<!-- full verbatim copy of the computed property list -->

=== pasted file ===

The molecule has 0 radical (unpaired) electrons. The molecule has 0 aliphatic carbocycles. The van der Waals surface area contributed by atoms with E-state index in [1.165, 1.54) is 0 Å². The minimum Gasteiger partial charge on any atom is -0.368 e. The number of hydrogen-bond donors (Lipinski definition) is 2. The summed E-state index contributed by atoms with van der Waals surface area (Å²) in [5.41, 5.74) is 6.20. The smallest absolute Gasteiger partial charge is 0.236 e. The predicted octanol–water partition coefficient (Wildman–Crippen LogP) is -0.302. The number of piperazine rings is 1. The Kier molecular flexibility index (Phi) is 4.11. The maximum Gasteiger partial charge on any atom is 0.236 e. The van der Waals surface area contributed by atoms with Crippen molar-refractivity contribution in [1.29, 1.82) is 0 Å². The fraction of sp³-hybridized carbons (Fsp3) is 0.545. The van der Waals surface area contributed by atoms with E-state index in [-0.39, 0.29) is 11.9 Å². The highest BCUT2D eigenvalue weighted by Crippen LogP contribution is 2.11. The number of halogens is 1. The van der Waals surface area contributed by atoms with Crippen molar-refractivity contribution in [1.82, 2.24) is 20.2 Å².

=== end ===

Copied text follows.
The molecule has 0 radical (unpaired) electrons. The molecule has 0 aliphatic carbocycles. The van der Waals surface area contributed by atoms with E-state index in [1.165, 1.54) is 0 Å². The minimum Gasteiger partial charge on any atom is -0.368 e. The number of hydrogen-bond donors (Lipinski definition) is 2. The summed E-state index contributed by atoms with van der Waals surface area (Å²) in [5.41, 5.74) is 6.20. The smallest absolute Gasteiger partial charge is 0.236 e. The predicted octanol–water partition coefficient (Wildman–Crippen LogP) is -0.302. The number of piperazine rings is 1. The Kier molecular flexibility index (Phi) is 4.11. The maximum Gasteiger partial charge on any atom is 0.236 e. The van der Waals surface area contributed by atoms with Crippen molar-refractivity contribution in [1.29, 1.82) is 0 Å². The fraction of sp³-hybridized carbons (Fsp3) is 0.545. The van der Waals surface area contributed by atoms with E-state index in [-0.39, 0.29) is 11.9 Å². The highest BCUT2D eigenvalue weighted by Crippen LogP contribution is 2.11. The number of halogens is 1. The van der Waals surface area contributed by atoms with Crippen molar-refractivity contribution in [1.82, 2.24) is 20.2 Å².